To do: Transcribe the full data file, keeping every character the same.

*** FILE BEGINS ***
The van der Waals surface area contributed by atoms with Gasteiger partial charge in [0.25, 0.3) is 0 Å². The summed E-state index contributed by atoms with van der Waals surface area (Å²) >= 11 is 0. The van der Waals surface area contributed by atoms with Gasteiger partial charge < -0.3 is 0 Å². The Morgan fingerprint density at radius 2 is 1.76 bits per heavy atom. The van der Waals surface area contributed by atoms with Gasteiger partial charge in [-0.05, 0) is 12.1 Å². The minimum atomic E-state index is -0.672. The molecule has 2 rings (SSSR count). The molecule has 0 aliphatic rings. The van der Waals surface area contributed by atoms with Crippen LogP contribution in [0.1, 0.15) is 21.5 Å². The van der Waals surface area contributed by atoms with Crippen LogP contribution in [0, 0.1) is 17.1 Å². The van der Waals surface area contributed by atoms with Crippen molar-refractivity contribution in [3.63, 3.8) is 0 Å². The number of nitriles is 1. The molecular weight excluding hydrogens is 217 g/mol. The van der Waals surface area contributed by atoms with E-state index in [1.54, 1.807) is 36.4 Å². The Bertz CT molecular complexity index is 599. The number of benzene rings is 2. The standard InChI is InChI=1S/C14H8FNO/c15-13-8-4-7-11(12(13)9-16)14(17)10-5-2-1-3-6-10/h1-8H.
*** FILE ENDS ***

The van der Waals surface area contributed by atoms with Gasteiger partial charge in [0.25, 0.3) is 0 Å². The summed E-state index contributed by atoms with van der Waals surface area (Å²) >= 11 is 0. The van der Waals surface area contributed by atoms with Gasteiger partial charge < -0.3 is 0 Å². The Morgan fingerprint density at radius 2 is 1.76 bits per heavy atom. The van der Waals surface area contributed by atoms with Gasteiger partial charge in [-0.05, 0) is 12.1 Å². The minimum atomic E-state index is -0.672. The molecule has 2 rings (SSSR count). The molecule has 0 aliphatic rings. The van der Waals surface area contributed by atoms with Crippen LogP contribution in [0.1, 0.15) is 21.5 Å². The van der Waals surface area contributed by atoms with Crippen LogP contribution in [0, 0.1) is 17.1 Å². The van der Waals surface area contributed by atoms with Crippen molar-refractivity contribution in [3.63, 3.8) is 0 Å². The number of nitriles is 1. The molecular weight excluding hydrogens is 217 g/mol. The van der Waals surface area contributed by atoms with E-state index in [1.54, 1.807) is 36.4 Å². The Bertz CT molecular complexity index is 599. The number of benzene rings is 2. The standard InChI is InChI=1S/C14H8FNO/c15-13-8-4-7-11(12(13)9-16)14(17)10-5-2-1-3-6-10/h1-8H.